Three Changes Major League Baseball Should Consider

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    As MLB and the MLBPA continue the dreadful lockout, there has never been more curiosity for how (and to an extent when) Major League Baseball will be played. A major part of the dispute between the two sides is what different rule changes they would like to see implemented. For instance, Rob Manfred would like to enforce a pitch clock to speed up games. However, players likely won’t want this because it can mess up the rutines that they’ve come accustomed to throughout their careers. Here are three changes I would consider implementing to Major League Baseball if I was in a position to enforce them.

    1. Limiting Shifts

    Before I go in-depth about my way to limit shifts, I want to say that I am a big fan of teams shifting. Shifting has brought a brand new strategy to the game for both the fielding team and hitters. The problem with the shift is that it has become much much more likely for the result of an at bat to result in a walk, strikeout, or homerun. With baseball seemingly becoming less popular as the years go on, a great way to get people back into watching games is to have more balls in play. Balls in play create more opportunities for hitters to succeed, defenders to make highlight-reel plays, and more action on the basepaths – all things that excite fans. There were 180,199 total plate appearances and 55,595 shifts (30.9 shift%) by teams in 2021. This means that on average, an MLB team had approximately 37.1 plate appearances and were shifted about 11.5 times per game. To limit shifts, I would enforce a rule that limits teams to shift eight times per game and shift an individual batter a maximum of two times per game. In the event of extra innings, teams would be given the opportunity to shift a maximum of one time per inning, and the rule that an individual batter can be shifted a maximum of two times per game would still be intact. I would allow teams to shift however they would like, but the manager must alert the home plate umpire when they’re using their shifts and it would then be announced by the public address announcer to the fans. This change will increase strategy and likely increase the number of balls in play, hopefully making baseball a better and more entertaining sport to watch.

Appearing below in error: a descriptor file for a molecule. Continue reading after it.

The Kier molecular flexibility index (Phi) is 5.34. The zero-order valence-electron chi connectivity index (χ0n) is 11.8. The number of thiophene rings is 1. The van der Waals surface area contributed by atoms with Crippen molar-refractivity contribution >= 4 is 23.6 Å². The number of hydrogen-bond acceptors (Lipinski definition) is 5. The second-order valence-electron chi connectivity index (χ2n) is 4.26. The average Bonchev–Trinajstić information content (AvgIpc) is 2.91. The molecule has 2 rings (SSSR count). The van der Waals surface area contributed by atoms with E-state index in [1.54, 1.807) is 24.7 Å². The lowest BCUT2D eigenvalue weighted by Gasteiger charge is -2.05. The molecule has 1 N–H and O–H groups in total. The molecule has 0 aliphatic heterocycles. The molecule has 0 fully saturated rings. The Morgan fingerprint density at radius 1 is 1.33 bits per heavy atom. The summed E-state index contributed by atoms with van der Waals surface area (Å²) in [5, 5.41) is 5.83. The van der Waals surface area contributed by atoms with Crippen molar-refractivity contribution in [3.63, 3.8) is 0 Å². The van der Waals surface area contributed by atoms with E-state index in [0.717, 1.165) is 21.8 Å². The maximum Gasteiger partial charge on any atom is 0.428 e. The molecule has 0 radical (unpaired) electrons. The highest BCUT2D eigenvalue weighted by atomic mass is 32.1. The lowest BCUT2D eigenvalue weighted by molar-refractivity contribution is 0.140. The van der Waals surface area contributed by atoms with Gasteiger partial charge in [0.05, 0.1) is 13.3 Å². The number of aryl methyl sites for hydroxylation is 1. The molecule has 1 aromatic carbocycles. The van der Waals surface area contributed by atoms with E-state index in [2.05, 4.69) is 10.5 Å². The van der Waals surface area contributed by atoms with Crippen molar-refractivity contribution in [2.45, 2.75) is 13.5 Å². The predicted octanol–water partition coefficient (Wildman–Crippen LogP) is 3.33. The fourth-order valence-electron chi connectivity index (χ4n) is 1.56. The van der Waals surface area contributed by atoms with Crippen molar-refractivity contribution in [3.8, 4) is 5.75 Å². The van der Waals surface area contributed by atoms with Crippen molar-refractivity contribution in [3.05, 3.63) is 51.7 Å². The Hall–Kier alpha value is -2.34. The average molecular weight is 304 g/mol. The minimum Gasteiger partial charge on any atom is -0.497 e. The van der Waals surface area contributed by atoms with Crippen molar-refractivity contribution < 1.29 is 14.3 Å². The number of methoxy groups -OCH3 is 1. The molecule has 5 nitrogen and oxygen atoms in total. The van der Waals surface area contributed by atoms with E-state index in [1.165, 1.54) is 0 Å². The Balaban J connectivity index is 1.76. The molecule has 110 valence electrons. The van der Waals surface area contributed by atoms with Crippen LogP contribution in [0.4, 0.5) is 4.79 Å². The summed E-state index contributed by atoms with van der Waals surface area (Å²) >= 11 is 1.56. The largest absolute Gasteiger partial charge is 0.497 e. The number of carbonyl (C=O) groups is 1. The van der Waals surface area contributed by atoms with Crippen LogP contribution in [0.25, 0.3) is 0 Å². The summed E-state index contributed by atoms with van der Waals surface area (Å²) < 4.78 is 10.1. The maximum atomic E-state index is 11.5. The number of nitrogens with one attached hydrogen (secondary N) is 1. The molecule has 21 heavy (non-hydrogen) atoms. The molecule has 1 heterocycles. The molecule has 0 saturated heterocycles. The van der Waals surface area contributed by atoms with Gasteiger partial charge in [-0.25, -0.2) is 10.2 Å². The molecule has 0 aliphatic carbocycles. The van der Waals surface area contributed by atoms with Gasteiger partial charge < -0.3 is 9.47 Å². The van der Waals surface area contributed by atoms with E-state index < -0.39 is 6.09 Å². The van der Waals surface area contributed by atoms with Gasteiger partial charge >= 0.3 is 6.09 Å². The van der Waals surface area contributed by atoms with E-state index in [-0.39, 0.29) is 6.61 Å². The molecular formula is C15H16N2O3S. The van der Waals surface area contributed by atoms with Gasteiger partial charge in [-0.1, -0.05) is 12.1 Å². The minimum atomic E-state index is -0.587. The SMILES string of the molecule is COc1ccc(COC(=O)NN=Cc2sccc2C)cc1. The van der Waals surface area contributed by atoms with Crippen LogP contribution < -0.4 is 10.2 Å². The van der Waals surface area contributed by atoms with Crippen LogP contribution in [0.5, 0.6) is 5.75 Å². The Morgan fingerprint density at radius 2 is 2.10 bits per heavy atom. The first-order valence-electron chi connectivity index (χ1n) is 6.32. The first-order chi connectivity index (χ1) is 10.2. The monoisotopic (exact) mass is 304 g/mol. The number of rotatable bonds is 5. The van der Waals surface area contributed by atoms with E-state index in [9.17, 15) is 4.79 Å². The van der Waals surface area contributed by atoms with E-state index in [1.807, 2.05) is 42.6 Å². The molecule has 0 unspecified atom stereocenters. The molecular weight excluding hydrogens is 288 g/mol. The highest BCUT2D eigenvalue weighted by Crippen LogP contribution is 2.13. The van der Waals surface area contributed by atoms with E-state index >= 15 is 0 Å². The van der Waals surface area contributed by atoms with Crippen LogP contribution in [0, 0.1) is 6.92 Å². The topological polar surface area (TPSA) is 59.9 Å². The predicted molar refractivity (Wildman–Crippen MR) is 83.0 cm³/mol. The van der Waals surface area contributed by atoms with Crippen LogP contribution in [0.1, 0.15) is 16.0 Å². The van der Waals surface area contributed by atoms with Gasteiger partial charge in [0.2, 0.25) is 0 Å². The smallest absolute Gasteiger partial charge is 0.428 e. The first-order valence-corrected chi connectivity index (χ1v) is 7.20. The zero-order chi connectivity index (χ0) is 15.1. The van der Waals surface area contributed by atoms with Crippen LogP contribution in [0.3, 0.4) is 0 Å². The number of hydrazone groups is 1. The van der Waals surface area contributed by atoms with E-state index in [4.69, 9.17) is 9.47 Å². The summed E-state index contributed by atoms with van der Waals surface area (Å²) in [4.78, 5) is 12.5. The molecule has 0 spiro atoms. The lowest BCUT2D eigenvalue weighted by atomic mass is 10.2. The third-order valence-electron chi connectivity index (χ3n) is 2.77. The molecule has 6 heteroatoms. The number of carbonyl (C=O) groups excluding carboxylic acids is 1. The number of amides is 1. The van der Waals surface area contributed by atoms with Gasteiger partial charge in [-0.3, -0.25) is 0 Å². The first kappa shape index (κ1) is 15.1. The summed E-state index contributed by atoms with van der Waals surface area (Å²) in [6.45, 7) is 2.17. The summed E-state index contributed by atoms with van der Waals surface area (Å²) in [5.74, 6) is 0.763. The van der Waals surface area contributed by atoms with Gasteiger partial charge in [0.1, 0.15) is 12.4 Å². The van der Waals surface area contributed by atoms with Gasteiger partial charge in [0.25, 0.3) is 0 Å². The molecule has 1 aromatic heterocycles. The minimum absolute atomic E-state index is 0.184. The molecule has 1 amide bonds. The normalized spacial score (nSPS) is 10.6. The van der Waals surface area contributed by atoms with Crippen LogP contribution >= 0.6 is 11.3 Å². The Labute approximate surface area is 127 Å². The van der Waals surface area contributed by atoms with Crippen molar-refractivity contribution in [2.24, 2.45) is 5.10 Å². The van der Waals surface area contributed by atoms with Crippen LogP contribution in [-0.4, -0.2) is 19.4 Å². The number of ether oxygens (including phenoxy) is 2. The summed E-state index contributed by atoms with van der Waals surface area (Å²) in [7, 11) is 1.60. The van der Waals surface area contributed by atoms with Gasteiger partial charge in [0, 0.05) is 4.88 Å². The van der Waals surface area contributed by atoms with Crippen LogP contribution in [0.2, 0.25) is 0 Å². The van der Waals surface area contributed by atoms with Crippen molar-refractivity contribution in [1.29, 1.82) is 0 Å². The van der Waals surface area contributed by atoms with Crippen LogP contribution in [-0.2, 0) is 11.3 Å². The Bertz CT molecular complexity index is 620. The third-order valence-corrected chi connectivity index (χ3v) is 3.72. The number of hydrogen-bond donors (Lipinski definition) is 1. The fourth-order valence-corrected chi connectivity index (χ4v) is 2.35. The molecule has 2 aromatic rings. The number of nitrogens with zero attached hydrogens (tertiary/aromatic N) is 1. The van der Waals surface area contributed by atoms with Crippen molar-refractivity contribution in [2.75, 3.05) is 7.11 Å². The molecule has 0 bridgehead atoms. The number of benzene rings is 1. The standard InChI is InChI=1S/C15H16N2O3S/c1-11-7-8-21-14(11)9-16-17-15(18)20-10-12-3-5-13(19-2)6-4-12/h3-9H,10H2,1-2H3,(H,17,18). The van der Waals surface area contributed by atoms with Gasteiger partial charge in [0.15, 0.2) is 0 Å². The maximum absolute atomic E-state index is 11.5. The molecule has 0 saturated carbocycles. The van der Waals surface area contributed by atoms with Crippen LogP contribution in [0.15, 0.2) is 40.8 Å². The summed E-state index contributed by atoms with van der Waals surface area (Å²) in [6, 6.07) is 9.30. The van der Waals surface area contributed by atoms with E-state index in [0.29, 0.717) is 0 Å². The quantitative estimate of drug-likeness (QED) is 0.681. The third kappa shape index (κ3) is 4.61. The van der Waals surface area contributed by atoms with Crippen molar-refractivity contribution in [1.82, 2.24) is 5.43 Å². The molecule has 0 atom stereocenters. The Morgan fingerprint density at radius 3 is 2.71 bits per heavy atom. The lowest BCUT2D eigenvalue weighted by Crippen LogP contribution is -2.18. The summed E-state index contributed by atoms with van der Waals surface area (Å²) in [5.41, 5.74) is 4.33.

2. Changing the Postseason format

    When MLB increased the postseason from eight to ten teams, the Wild Card games were also introduced. Out of all the major sporting events in the world, the Wild Card is among the biggest crapshoots. 162 games of hard work all come down to one game to advance… and face the top seed of each league’s regular season winner. While it’s certainly possible for Wild Card teams to win the World Series – like the Washington Nationals in 2019 – it’s far from an easy task. To eliminate the Wild Card, two additional teams from each league would be added to the postseason pool. Kind of like how it was in 2020, there would be a three-game series in place of the one-game Wild Card. The number one seed in each league would receive a bye from this round, the number two seeds would play the number seven seeds, the number three seeds would play the number six seeds, and the number four seeds would play the number five seeds. The lowest remaining seed that won their series would then play the number one seed, and the remaining two teams would play each other in the Division Series. The Division Series, Championship Series, and World Series would be played as they are now. In addition to eliminating the Wild Card, adding an additional four teams to the postseason would be a good thing for baseball because it should make teams more willing to win. As it stands now, 33% of teams from each league make the postseason whereas 46.67% of teams would make the postseason under this change. By increasing the number of teams that make the postseason, more teams should be trying to win in the present, which leads me to my next change.

    3. Implementing a lottery to the draft

    An alternate way of pushing teams to win in the present would be to introduce a payroll floor, but we’ve seen teams like the Rays and A’s win with extremely low payrolls in the past. Instead, implementing a lottery to the draft could be an interesting alternative. To give teams with the worst records in the leagues no incentive, each team that misses the postseason would have the same odds of selecting first overall through 16th overall. Like the NBA, there would be a telecast in the offseason that reveals which team will pick where in the draft. The teams that make the postseason would pick 17-30 based on when they were eliminated (or if they win the World Series) with a tie-breaker of regular season record. With the combination of an expanded postseason and no guarantees of having a top pick in the MLB draft, teams could be forced into a state of mediocrity for several years if they have a reluctance to win in the present. By increasing the number of teams that stay competitive, baseball would be in a great position to keep fans engaged, attendance up, merchandise sales up, and overall be a more competitive league. 


    I am a freshman studying magazine, news and digital journalism at the Syracuse University Newhouse School of Public Communications

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    Justin Girshon
    I am a freshman studying magazine, news and digital journalism at the Syracuse University Newhouse School of Public Communications


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